Interoperability is essential for base protocols that are looking to revolutionize the world. Take WiFi, for example; currently, every device can connect to any WiFi network given knowledge of the password. How annoying would it be if iPhones could only use apple routers or Kindle only download books from amazon WiFi areas?

This is why it’s essential that Cardano be able to integrate with other blockchains and even the old world’s financial institutions. As a result, Cardano is being developed in such a way as to allow cross-chain transfers, multiple token types, and commonly used smart contract languages with solutions like its KMZ Sidechains protocol.

Sustainability — Environmentally but more importantly for the longevity of the project.

Cardano is becoming more and more a community-driven project allowing it to grow in a decentralized manner where IOHK continuously releases its influence over the project. Furthermore, unlike the vast majority of Blockchains, Cardano’s Trademarks are owned by the Cardano Foundation, a non-profit organization based in Switzerland.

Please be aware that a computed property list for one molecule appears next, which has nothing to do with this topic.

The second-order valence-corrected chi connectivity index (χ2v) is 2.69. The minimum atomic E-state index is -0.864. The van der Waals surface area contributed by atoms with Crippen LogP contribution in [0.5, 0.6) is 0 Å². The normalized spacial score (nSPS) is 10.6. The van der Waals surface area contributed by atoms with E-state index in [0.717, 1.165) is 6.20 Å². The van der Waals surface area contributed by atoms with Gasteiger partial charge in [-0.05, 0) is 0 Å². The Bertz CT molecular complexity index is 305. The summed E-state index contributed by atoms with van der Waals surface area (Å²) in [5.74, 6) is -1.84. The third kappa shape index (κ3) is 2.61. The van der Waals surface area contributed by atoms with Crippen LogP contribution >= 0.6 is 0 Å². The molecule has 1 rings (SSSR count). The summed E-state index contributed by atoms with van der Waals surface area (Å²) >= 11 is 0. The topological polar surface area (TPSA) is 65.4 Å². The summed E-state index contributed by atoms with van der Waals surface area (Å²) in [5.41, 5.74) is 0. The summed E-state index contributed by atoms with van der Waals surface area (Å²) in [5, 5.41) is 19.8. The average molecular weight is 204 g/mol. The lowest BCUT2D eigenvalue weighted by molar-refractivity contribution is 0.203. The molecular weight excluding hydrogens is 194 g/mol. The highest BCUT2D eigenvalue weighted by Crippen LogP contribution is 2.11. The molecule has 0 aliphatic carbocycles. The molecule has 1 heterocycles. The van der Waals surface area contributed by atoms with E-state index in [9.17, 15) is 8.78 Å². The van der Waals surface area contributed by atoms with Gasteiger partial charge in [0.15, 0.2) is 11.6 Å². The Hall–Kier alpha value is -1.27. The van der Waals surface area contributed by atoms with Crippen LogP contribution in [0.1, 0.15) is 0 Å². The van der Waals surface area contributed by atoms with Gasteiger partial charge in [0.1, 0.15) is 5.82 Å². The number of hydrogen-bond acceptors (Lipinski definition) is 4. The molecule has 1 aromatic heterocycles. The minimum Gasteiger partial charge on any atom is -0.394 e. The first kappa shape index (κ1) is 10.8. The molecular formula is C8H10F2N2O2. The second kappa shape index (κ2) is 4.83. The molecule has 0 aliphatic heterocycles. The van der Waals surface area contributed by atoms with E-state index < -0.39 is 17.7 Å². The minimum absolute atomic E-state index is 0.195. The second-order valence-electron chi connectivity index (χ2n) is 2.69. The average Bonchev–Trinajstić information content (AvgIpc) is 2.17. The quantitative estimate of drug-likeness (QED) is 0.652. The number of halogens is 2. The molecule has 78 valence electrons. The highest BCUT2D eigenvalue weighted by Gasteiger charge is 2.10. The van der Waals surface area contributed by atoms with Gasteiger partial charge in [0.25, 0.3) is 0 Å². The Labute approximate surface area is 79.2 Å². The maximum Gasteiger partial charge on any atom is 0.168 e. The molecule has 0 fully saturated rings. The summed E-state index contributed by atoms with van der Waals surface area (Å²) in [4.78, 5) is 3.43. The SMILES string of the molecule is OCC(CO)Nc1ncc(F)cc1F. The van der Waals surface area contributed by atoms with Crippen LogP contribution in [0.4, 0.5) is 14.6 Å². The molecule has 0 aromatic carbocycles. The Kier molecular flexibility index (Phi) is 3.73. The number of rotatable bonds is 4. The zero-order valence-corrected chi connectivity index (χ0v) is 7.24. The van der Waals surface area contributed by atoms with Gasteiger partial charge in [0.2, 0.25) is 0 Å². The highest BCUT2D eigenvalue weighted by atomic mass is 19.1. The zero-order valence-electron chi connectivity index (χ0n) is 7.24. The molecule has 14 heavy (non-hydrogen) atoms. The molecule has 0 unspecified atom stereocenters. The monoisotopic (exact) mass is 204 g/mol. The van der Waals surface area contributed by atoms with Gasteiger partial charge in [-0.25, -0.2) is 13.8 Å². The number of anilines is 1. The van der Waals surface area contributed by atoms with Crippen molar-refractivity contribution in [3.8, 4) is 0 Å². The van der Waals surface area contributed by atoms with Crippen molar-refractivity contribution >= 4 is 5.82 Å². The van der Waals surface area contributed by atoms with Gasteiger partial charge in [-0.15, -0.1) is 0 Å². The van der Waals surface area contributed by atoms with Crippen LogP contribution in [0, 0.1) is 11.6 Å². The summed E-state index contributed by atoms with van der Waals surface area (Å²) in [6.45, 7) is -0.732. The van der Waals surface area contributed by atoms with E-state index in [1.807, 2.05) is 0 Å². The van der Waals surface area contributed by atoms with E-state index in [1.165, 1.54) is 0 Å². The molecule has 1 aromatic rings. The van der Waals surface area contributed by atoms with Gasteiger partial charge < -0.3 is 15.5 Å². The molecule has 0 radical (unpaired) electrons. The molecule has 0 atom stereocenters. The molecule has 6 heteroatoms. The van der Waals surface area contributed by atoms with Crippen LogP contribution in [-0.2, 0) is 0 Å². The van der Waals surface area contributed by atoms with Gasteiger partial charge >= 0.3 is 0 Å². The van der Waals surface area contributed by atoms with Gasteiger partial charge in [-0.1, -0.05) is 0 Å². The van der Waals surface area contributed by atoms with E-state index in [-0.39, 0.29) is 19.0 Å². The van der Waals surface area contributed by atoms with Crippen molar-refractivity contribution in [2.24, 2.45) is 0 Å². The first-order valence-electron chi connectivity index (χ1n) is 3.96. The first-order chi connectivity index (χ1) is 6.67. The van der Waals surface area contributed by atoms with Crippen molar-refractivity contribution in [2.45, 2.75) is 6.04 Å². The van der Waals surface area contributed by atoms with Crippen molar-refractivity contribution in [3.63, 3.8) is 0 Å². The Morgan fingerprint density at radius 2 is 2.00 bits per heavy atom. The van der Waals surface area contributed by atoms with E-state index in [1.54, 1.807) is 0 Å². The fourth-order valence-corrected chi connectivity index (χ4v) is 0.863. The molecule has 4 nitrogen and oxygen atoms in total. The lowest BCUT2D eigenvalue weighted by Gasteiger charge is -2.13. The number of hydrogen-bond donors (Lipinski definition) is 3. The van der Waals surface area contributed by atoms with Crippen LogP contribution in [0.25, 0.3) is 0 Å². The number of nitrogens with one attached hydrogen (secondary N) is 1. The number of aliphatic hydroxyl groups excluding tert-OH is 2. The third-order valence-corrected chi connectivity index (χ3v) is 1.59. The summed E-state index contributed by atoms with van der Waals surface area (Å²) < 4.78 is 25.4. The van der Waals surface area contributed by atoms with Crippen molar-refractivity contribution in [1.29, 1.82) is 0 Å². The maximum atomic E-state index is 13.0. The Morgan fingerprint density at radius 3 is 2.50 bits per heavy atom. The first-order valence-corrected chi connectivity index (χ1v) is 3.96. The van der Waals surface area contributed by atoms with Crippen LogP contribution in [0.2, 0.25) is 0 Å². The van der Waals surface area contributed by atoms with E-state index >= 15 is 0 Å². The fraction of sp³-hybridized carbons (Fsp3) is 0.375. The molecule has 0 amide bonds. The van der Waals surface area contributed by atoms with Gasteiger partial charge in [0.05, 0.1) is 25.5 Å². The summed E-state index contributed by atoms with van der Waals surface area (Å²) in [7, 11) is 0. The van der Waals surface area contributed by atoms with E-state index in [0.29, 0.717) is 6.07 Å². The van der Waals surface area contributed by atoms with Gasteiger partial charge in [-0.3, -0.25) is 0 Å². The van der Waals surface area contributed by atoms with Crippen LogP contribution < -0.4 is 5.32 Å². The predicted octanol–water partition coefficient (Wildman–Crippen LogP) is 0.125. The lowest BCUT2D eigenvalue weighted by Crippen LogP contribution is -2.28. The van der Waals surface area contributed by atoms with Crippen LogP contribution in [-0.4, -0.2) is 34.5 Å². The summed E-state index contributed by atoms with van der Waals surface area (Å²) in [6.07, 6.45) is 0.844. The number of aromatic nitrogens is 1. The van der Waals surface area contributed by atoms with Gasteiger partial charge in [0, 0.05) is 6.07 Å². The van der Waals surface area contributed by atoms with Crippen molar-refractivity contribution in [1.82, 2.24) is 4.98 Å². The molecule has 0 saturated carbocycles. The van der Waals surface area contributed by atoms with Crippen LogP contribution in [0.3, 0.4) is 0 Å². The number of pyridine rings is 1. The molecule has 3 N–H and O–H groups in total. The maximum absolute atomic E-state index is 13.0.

The foundation’s mission statement:

We exist to ensure the positive advancement of the Cardano protocol, while also contributing to the positive advancement of blockchain as a world-changing technology. In everything we do, we enable, empower, facilitate and accelerate progress in the blockchain space.

Lastly, the Treasury system which is owned by the community and allows for the allocation of funds for the development of Cardano and its ecosystems well into the future and is refilled with a proportion of stake pool rewards and transaction fees.

Cardano’s vision and that of its growing community is one of excitement for the unlimited potential to revolutionize the way we interact with the world. Still, more importantly, it’s one of hope. Hope for a decentralized future where everyone has a voice immune to censorship by those in power. Hope for a financial system where the rules are fair and the same for everyone. Hope for our planet, where not Bullets and Bombs settle disputes, but discourse and discussions are far more favorable, even inevitable.